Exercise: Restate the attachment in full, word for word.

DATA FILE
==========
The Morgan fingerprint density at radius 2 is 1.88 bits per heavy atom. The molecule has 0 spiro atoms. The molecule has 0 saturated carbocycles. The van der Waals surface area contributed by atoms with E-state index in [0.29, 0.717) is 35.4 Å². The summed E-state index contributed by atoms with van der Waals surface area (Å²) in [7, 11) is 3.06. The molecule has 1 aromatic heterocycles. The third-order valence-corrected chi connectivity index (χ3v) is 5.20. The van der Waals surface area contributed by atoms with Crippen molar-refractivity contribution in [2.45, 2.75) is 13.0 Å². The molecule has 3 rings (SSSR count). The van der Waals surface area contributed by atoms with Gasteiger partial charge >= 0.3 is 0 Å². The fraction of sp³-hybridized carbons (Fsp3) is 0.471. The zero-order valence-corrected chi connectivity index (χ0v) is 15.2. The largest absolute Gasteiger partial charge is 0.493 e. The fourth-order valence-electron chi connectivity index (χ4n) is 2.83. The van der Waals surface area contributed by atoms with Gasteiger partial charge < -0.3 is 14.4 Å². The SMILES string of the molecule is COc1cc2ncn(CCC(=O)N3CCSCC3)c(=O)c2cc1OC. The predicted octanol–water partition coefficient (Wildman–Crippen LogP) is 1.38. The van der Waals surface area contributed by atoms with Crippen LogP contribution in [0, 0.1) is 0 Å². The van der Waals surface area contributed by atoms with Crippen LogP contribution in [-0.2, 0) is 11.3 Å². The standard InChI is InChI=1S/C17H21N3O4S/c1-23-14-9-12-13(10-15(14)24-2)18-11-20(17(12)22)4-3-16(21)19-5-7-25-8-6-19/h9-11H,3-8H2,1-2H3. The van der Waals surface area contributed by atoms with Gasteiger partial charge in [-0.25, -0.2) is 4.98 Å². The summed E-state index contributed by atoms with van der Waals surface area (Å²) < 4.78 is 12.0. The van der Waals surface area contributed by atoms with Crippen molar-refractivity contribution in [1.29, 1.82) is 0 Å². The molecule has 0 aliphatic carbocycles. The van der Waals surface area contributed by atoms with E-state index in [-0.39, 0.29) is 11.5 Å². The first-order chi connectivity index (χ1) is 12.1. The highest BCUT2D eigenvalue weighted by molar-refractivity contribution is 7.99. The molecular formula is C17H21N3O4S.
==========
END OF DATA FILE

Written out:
The Morgan fingerprint density at radius 2 is 1.88 bits per heavy atom. The molecule has 0 spiro atoms. The molecule has 0 saturated carbocycles. The van der Waals surface area contributed by atoms with E-state index in [0.29, 0.717) is 35.4 Å². The summed E-state index contributed by atoms with van der Waals surface area (Å²) in [7, 11) is 3.06. The molecule has 1 aromatic heterocycles. The third-order valence-corrected chi connectivity index (χ3v) is 5.20. The van der Waals surface area contributed by atoms with Crippen molar-refractivity contribution in [2.45, 2.75) is 13.0 Å². The molecule has 3 rings (SSSR count). The van der Waals surface area contributed by atoms with Gasteiger partial charge >= 0.3 is 0 Å². The fraction of sp³-hybridized carbons (Fsp3) is 0.471. The zero-order valence-corrected chi connectivity index (χ0v) is 15.2. The largest absolute Gasteiger partial charge is 0.493 e. The fourth-order valence-electron chi connectivity index (χ4n) is 2.83. The van der Waals surface area contributed by atoms with Gasteiger partial charge < -0.3 is 14.4 Å². The SMILES string of the molecule is COc1cc2ncn(CCC(=O)N3CCSCC3)c(=O)c2cc1OC. The predicted octanol–water partition coefficient (Wildman–Crippen LogP) is 1.38. The van der Waals surface area contributed by atoms with Crippen LogP contribution in [0, 0.1) is 0 Å². The van der Waals surface area contributed by atoms with Crippen LogP contribution in [-0.2, 0) is 11.3 Å². The standard InChI is InChI=1S/C17H21N3O4S/c1-23-14-9-12-13(10-15(14)24-2)18-11-20(17(12)22)4-3-16(21)19-5-7-25-8-6-19/h9-11H,3-8H2,1-2H3. The van der Waals surface area contributed by atoms with Gasteiger partial charge in [-0.25, -0.2) is 4.98 Å². The summed E-state index contributed by atoms with van der Waals surface area (Å²) < 4.78 is 12.0. The van der Waals surface area contributed by atoms with Crippen molar-refractivity contribution in [1.29, 1.82) is 0 Å². The molecule has 0 aliphatic carbocycles. The van der Waals surface area contributed by atoms with E-state index in [-0.39, 0.29) is 11.5 Å². The first-order chi connectivity index (χ1) is 12.1. The highest BCUT2D eigenvalue weighted by molar-refractivity contribution is 7.99. The molecular formula is C17H21N3O4S.